In more than 20 years of writing about the BSA, I’ve heard participants claim the “pinnacle” of their youth experience as anything from earning the rank of Eagle to taking a trip to a high-adventure base or even spending a week at summer camp with their friends.
But when it comes to the adult Scouting experience, there’s only one pinnacle: Wood Badge.
Wood Badge is an advanced leadership training course open to Scouting volunteers and participants ages 18 and older. Leaders from Cub Scouting, Scouts BSA, Venturing, Sea Scouts and Explorers all have something to gain from Wood Badge.
“If you ever thought about Wood Badge, I would suggest don’t wait,” says Renee Estrella-Wells, a 2017 participant. “Take it as soon as you can. I have made friends that I am sure will be lifelong friendships. I have learned many new tools that I can apply in my life, family, work and Scouts. … It truly is a life-changing experience.”
What is Wood Badge?
Most councils offer a Wood Badge course at least once per year, either over two weekends or over consecutive days during one week. Participants are divided into patrols and learn how to better handle leadership skills such as listening, managing conflict, leading change, mentoring and project planning.
Participants leave with “tickets” — long-term projects designed to help them realize their personal vision of their role in Scouting. For example, one of the tickets might be to grow Scouting in some way or to encourage other leaders to take Wood Badge themselves.
How did Wood Badge begin?
The first Wood Badge course ever was held at Gilwell Park in England in 1919. It lasted nearly two weeks, and the participants experienced a course devised by Scouting founder Robert Baden-Powell.
Much of the course involved learning practical Scouting skills, such as patrol jobs, ceremonies, flag courtesy, campcraft, pioneering, nature lore, signs and signals, Scout games, compass work, map making and drawing. Participants also took an eight-hour hike in the forest under “sealed orders” — meaning they didn’t learn of the destination until the hike began.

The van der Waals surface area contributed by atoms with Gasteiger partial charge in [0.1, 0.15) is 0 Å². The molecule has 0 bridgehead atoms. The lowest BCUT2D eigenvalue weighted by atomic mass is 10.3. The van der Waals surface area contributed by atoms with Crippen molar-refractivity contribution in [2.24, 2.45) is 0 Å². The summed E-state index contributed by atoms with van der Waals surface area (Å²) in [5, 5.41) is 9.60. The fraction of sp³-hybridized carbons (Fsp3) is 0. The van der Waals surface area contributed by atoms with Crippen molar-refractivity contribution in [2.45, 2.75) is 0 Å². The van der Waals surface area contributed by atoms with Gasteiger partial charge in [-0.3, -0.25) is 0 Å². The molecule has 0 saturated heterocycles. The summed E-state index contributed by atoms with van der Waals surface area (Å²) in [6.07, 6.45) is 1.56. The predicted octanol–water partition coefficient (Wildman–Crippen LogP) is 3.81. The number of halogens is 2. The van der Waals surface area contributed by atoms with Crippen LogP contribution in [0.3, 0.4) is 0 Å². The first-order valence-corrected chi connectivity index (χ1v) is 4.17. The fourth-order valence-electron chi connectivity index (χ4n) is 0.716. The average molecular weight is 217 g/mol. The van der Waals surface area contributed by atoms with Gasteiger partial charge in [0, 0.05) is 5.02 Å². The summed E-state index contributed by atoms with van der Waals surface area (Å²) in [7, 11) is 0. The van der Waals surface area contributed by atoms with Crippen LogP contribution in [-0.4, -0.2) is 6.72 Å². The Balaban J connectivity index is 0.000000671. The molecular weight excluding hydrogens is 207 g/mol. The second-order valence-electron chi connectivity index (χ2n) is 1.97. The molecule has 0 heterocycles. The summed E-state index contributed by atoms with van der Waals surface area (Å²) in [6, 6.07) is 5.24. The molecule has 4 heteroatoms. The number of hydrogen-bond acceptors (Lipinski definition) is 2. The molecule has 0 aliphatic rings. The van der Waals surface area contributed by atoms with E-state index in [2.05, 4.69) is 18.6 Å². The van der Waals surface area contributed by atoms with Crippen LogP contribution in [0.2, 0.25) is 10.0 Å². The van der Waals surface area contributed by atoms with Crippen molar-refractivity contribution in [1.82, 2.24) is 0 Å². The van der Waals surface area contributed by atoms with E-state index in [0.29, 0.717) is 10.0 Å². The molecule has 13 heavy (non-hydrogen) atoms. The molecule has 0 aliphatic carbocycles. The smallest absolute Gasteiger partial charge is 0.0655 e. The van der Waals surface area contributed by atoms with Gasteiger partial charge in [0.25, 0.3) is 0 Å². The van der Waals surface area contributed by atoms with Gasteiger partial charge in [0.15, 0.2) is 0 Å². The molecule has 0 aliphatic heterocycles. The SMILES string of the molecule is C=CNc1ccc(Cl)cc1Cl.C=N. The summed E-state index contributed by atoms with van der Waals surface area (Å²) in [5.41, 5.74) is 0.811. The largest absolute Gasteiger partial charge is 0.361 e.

Like today’s course, the 1919 version included two parts: the in-person training and the application of the training in your home unit. Participant John Wilkinson, for example, went on to help develop Scouting in Ireland and Albania.
When did Wood Badge come to the United States?
Seventy-five years ago!
Wood Badge finally made it to the U.S. in 1948. Author Kenneth Davis wrote extensively about the BSA’s adoption of the Wood Badge program in his book, A History of Wood Badge in the United States.
After thriving overseas for decades, it took a Baden-Powell visit to Schiff Scout Reservation in New Jersey in 1935 to sow the seeds for American Wood Badge. Baden-Powell remarked that the 470-acre Scout camp — more than eight times larger than Gilwell Park — would make a great location for an American version of the course.
The first U.S. Wood Badge course was held at Schiff in July and August 1948. The course director and Scoutmaster was William “Green Bar Bill” Hillcourt, known as the “Scoutmaster to the World.”
Has Wood Badge changed since then?
The Wood Badge program has evolved over the years, including an update in 2020 designed to make it more streamlined and accessible.
“The new course creates a warmer, friendlier, more inclusive and welcoming environment for participants,” says Randy Cline, an Eagle Scout, Silver Buffalo recipient (2009), and a nearly 50-year Scouting volunteer from Mechanicsburg, Pa., who chaired the Wood Badge Update Task Force. “It should attract more participants.”
But, what can Wood Badge do for me?
To this day, Wood Badge remains the highest level of Scout leader training available.
But don’t take it from me. Take it from Scouters who have experienced the course for themselves.
“You will find things about yourself you never knew before,” says one.
“So much takeaway that you will be able to use in the future not only in Scouting but in everyday life,” says another.
“Wood Badge changed my life to the point that I made significant changes in order to support my personal vision and Scouting plan,” says one participant who works for a company that itself specializes in workplace training. “I gained self-confidence, realized untapped skills and became a better person.”
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